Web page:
Click here to receive Mediabistro’s Morning Media Newsfeed via email.
Apple Colluded on eBook Prices, Judge Finds (Reuters)
In a sweeping rejection of Apple Inc’s strategy for selling electronic books on the Internet, a federal judge ruled that the company conspired with five major publishers to raise eBook prices. U.S. District Judge Denise Cote in Manhattan found “compelling evidence” that Apple violated federal antitrust law by playing a “central role” in a conspiracy with the publishers to eliminate retail price competition and raise eBook prices. GalleyCat “After carefully weighing the evidence, the court agreed with the Justice Department and 33 state attorneys general that executives at the highest levels of Apple orchestrated a conspiracy with five major publishers — Hachette, HarperCollins, Macmillan, Penguin and Simon & Schuster — to raise eBook prices,” the DOJ said in a statement. “Through [Wednesday's] court decision and previous settlements with five major publishers, consumers are again benefitting from retail price competition and paying less for their eBooks.” Fortune Apple has announced that it will appeal Cote’s decision. And if it’s to prevail in the 2nd Circuit Court of Appeals or — if it comes to that — the Supreme Court, it will be on the strength or weakness of her responses to the six major arguments Apple raised in its defense. NYT The verdict in the Apple case might have been a foregone conclusion, telegraphed by the judge herself, but it emphatically underlined how the traditional players in the book business have been upended. Only Amazon, led by Jeff Bezos, seems to have a plan. He is executing it with a skill that infuriates his competitors and rewards his stockholders. paidContent Judge Cote plans to schedule a separate hearing to determine damages and other consequences for Apple. These could be stayed pending appeal. Because all of the publishers in the case have settled and have entered into new agreements with Apple, it is unclear what kinds of changes Apple could be forced to make. There are a few possible answers, however, in a government pre-trial brief.
Posts Tagged ‘ebooks’
To say thank you for a great year, we’re offering 15% OFF any boot camp, in-person course, or online course when you use code MBTHANKU. Choose from any of our exciting upcoming courses, from a novel writing class taught by an accomplished author, to an intro course for Excel. Hurry – offer expires 12/24! Browse our upcoming courses.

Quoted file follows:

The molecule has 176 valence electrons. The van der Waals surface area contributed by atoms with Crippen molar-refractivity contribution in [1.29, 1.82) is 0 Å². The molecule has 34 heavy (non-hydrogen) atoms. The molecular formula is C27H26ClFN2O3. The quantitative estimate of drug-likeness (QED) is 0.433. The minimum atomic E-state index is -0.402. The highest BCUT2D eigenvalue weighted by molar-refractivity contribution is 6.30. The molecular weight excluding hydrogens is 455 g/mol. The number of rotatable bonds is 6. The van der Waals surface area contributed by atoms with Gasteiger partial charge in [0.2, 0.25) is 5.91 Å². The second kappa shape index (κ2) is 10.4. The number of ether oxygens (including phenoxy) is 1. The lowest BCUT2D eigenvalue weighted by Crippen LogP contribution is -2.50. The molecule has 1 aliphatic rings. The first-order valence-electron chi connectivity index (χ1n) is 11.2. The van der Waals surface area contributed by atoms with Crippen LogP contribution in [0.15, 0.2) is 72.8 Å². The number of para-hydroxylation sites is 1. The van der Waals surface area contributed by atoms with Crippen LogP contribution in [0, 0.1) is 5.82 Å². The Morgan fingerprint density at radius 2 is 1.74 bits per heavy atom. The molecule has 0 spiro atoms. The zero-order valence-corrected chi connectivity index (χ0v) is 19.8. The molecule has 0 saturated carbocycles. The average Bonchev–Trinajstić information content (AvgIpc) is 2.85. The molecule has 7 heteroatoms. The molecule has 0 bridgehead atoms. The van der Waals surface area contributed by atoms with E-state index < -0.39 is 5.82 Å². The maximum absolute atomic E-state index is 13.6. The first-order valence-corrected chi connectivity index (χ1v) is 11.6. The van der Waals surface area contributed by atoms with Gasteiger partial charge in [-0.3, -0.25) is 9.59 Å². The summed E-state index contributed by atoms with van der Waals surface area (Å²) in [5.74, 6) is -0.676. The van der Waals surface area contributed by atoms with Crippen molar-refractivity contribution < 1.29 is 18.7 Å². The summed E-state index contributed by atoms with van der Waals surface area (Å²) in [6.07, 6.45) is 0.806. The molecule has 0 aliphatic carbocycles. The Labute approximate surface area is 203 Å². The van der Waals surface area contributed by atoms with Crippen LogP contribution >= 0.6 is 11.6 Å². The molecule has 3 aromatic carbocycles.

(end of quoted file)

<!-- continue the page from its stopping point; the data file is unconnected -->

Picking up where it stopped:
If the title “eBook Summit” conjures up a vision of publishing industry executives, agents and writers, well, you’re not that far off. But we were also not surprised to see that there is a lot that journalists and news organizations can take away from the panels at today’s mediabistro.com eBook Summit — and not just those journalists who have written books or hope to someday. In fact, we believe e-readers will have a huge impact on the print media world — not just the publishing world — in the New Year.
We sat in on a panel this morning that featured Jennifer Stenger, who oversees licensing and business development for mobile markets for the Associated Press. She spoke about the AP’s expansion into providing its content on mobile devices and e-readers. This is a shift for the AP, she said, because the organization has traditionally just provided news content to other news organizations who then repackage it and distribute it to readers or viewers. Now, the AP can tap these users directly, so it is learning what information people want and how they want to get it. “It gives us something we’ve never had before, which is a direct connection to users,” she said.
Also surprising to the AP, she said, was that readers were willing to pay for content on their e-readers. Where traditionally information on the Internet has been given away for free, making online readers less inclined to pay for it, e-reader users were willing to shill out to get information specially curated for them.
“It was kind of a surprise to us that they wanted to charge [for e-reader content], because news on the Web is free and no one wants to pay for the news anymore,” Stenger said. “And not only did they want to charge, they wanted to charge per category of news. We thought this would never work, no one would ever want to pay. But on the contrary, people are willing to pay for what they want, and most of what they are paying for is convenience.”